The Dish on Healthy Indian Food

By Aparna Mele

Indian food is most popular for its diverse and exotic flavors. The variety of foods, spices and dishes that are native to India makes Indian food one of the most wholesome foods in the world. But lately, Indian food has begun to be categorized as unhealthy because Westernized preparations can be high in sugar and loaded with carbohydrates prepared in heavy oils that can lead to high cholesterol. Traditional Indian food, however, is not only healthy, but is also incredibly tasty, with far-reaching health benefits.

Indian food supports immunity and brain function and can combat inflammation. Curd, beans, rice, roti breads, lentils, chicken, fish or meat that comprise Indian dishes not only provide essential amino acids, but are also good sources of healthy fats and low in calories. A typical Indian meal comprises of good carbs, healthy natural protein and resistant starch which is beneficial in weight loss.  Pulses (beans and legumes) are integral in Indian dishes and are loaded with all the essential amino acids to provide adequate dietary protein.  Indian cuisine intricately blends spices, many with medicinal and healing properties, such as turmeric, ginger, cinnamon, and garlic. It typically incorporates a dazzling array of fresh vegetables and fruit cooked in a multitude of ways that help retain their freshness and nutrients. It most often uses fresh ingredients and is made from scratch, which means fewer preservatives and overall healthier food.

A traditional Indian meal includes carbohydrates, proteins, fats, and fiber, to create a well- balanced meal.  Chickpeas, for example, which are often used in vegetarian curries, are a great source of fiber, zinc, folate and protein. Spinach and tomatoes are also widely used in Indian cuisine, and are known as superfoods, containing high levels of antioxidants, vitamins and minerals.  Many Indian sauces and accompaniments are vegetable-based, and do not use cream or cheese.  The Indian curry, if cooked with the right ingredients and proper amounts of oil, is good for immunity. Prepared with curry leaves, tomato, onion, black pepper, garlic, turmeric and various other spices, Indian curry can help in reducing inflammation, which is linked to diabetes, hypertension, and heart disease.  Natural yogurt, often used to create curry sauces instead of cream or coconut milk, is a good source of calcium and is a lowfat alternative to sauces such as mayonnaise, plus contain healthful probiotic species, good for our digestive health!   Indian dishes often use vegetable, sesame and peanut oil rather than butter, which keeps them lower in saturated fat. There are a host of dishes that don’t need any oil at all, prepared instead by roasting, steaming, grilling, or boiling the ingredients. Fruits are also an integral part of the Indian diet, filled with healthful fiber and essential vitamins and minerals, such as mango, oranges, guavas, figs, berries, and pomegranates.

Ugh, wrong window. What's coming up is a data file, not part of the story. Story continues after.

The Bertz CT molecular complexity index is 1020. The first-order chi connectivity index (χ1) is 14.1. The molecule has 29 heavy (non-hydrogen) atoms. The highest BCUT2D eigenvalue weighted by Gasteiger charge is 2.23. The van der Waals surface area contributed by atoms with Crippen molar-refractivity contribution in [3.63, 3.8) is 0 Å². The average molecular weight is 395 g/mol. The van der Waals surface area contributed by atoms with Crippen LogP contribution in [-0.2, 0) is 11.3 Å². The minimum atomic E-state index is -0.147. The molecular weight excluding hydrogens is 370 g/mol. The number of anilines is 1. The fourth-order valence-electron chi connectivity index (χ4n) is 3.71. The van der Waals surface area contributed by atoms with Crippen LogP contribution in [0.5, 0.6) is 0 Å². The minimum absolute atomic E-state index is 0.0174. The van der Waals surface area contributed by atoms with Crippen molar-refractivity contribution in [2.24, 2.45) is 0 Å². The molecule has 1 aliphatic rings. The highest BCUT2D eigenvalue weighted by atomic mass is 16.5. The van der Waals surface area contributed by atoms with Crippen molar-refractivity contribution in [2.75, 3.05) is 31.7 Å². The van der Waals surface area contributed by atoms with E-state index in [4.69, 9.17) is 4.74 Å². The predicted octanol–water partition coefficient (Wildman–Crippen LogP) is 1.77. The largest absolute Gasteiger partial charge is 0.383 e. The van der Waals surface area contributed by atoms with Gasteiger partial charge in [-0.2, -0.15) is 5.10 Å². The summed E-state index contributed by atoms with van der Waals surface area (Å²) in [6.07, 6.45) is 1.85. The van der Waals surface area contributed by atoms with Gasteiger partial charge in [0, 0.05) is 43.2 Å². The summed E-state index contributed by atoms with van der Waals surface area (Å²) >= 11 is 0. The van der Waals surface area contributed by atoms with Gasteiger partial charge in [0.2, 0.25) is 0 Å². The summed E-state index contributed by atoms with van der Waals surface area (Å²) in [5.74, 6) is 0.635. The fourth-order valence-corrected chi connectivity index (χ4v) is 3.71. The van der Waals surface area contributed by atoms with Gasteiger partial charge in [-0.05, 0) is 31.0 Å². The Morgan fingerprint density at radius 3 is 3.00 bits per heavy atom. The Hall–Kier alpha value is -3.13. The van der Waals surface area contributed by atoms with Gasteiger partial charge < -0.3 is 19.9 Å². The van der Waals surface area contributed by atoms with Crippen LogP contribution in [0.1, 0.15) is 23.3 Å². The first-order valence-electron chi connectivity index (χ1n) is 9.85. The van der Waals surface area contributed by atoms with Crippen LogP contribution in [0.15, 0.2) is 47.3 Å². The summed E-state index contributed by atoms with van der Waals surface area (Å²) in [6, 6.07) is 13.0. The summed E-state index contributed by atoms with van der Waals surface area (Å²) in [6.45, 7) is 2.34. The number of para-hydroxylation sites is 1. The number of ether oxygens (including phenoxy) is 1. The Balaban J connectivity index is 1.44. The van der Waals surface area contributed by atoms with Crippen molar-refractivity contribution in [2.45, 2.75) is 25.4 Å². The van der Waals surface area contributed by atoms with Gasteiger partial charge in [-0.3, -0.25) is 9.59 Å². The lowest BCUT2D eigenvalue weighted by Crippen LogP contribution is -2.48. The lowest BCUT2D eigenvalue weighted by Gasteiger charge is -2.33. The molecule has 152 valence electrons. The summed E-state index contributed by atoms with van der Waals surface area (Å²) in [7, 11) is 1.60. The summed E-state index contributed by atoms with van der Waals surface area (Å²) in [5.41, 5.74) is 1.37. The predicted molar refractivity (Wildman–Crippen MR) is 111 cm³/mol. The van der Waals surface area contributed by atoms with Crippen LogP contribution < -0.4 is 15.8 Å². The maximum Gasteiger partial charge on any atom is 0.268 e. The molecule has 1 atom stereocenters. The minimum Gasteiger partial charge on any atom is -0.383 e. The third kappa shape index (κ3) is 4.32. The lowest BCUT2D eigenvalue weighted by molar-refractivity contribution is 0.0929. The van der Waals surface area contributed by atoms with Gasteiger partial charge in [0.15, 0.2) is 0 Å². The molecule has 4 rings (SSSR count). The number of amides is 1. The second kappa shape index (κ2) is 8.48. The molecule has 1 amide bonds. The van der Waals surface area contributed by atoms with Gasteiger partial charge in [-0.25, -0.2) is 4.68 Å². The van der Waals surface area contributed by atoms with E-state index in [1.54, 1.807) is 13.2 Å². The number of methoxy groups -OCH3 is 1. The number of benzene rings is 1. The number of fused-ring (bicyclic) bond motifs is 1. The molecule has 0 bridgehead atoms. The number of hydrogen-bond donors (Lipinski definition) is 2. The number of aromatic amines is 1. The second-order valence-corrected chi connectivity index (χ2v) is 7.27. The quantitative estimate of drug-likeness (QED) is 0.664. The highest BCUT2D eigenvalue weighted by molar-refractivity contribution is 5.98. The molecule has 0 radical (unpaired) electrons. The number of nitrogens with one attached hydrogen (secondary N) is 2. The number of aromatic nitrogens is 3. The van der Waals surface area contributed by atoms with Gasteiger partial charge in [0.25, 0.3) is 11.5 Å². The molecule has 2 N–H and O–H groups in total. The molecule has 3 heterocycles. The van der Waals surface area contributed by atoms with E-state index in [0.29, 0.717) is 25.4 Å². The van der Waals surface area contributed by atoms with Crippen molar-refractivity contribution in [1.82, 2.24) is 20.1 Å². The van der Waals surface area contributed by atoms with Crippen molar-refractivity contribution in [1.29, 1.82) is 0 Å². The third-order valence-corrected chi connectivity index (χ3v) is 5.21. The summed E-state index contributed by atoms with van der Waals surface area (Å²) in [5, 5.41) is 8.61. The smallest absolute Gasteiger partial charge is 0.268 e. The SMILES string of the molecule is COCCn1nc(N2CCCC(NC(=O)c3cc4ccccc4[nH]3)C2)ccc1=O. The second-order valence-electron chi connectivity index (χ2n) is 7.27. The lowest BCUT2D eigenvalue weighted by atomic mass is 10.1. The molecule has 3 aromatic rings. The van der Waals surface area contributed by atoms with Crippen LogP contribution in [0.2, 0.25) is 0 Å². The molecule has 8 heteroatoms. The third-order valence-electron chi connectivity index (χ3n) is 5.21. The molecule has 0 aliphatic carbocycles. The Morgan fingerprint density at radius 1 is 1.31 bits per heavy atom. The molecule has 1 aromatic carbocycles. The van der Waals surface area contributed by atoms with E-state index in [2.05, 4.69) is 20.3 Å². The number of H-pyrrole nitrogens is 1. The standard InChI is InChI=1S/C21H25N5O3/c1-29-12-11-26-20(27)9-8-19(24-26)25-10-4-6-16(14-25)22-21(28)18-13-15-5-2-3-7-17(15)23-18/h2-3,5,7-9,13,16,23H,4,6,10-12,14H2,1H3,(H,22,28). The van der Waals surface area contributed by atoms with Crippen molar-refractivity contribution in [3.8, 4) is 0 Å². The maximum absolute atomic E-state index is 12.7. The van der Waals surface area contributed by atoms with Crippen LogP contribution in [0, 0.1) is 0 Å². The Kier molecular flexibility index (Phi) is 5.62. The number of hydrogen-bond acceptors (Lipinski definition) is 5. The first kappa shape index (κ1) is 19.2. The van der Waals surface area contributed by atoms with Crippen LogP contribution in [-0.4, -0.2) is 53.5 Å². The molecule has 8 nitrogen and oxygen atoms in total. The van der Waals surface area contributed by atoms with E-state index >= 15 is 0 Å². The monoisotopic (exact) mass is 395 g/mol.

As Indian dishes are so robust in flavor with an impacting taste, a small portion can satisfy taste buds and satiety, helping you to consume fewer calories. An Indian diet’s variety and vibrancy keeps it interesting, which is a healthy component to any cuisine, as variety can prevent boredom and overeating.

Like all cuisines from around the globe, there will always be aspects that aren’t as healthy and Indian cuisine has its share of decadent and guilty dishes. So, when enjoying Indian food be sure to stick to the healthier options such as tomato- based curries, vegetable dishes, and choose fish or chicken over lamb. Where possible, try to avoid oils and ghee (clarified butter), and instead choose to cook with sunflower or vegetable oil. Many popular and healthy Indian dishes in the US are cooked in a tandoor, a vertical oven housed in a bell-shaped clay pot that reaches temperatures of up to 900°F. Opting for tandoori dishes will save on consumption of fat and calories as they contain very little sauce and the food, often chicken and fish, is baked rather than deep-fried.

Indian food has always been nourishing, wholesome and healthy. Cook your food with natural and traditional ingredients, eat local fruits and vegetables in season, and incorporate their healing spices to satisfy your taste buds and promote good health!

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